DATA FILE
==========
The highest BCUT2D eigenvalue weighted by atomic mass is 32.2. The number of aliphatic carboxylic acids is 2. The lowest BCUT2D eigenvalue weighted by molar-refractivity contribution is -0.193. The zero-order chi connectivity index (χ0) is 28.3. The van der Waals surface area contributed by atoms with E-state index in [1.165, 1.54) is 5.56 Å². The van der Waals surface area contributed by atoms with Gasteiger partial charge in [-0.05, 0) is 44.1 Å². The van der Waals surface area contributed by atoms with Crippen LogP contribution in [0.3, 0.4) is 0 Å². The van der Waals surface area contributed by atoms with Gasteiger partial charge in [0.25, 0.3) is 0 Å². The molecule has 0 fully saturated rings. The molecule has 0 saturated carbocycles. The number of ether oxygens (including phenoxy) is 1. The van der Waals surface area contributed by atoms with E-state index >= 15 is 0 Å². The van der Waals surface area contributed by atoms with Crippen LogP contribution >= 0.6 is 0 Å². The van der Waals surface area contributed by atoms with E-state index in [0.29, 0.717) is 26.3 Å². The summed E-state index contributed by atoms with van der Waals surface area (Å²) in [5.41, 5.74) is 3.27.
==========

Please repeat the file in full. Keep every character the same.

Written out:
The highest BCUT2D eigenvalue weighted by atomic mass is 32.2. The number of aliphatic carboxylic acids is 2. The lowest BCUT2D eigenvalue weighted by molar-refractivity contribution is -0.193. The zero-order chi connectivity index (χ0) is 28.3. The van der Waals surface area contributed by atoms with E-state index in [1.165, 1.54) is 5.56 Å². The van der Waals surface area contributed by atoms with Gasteiger partial charge in [-0.05, 0) is 44.1 Å². The van der Waals surface area contributed by atoms with Crippen LogP contribution in [0.3, 0.4) is 0 Å². The van der Waals surface area contributed by atoms with Gasteiger partial charge in [0.25, 0.3) is 0 Å². The molecule has 0 fully saturated rings. The molecule has 0 saturated carbocycles. The number of ether oxygens (including phenoxy) is 1. The van der Waals surface area contributed by atoms with E-state index >= 15 is 0 Å². The van der Waals surface area contributed by atoms with Crippen LogP contribution >= 0.6 is 0 Å². The van der Waals surface area contributed by atoms with E-state index in [0.29, 0.717) is 26.3 Å². The summed E-state index contributed by atoms with van der Waals surface area (Å²) in [5.41, 5.74) is 3.27.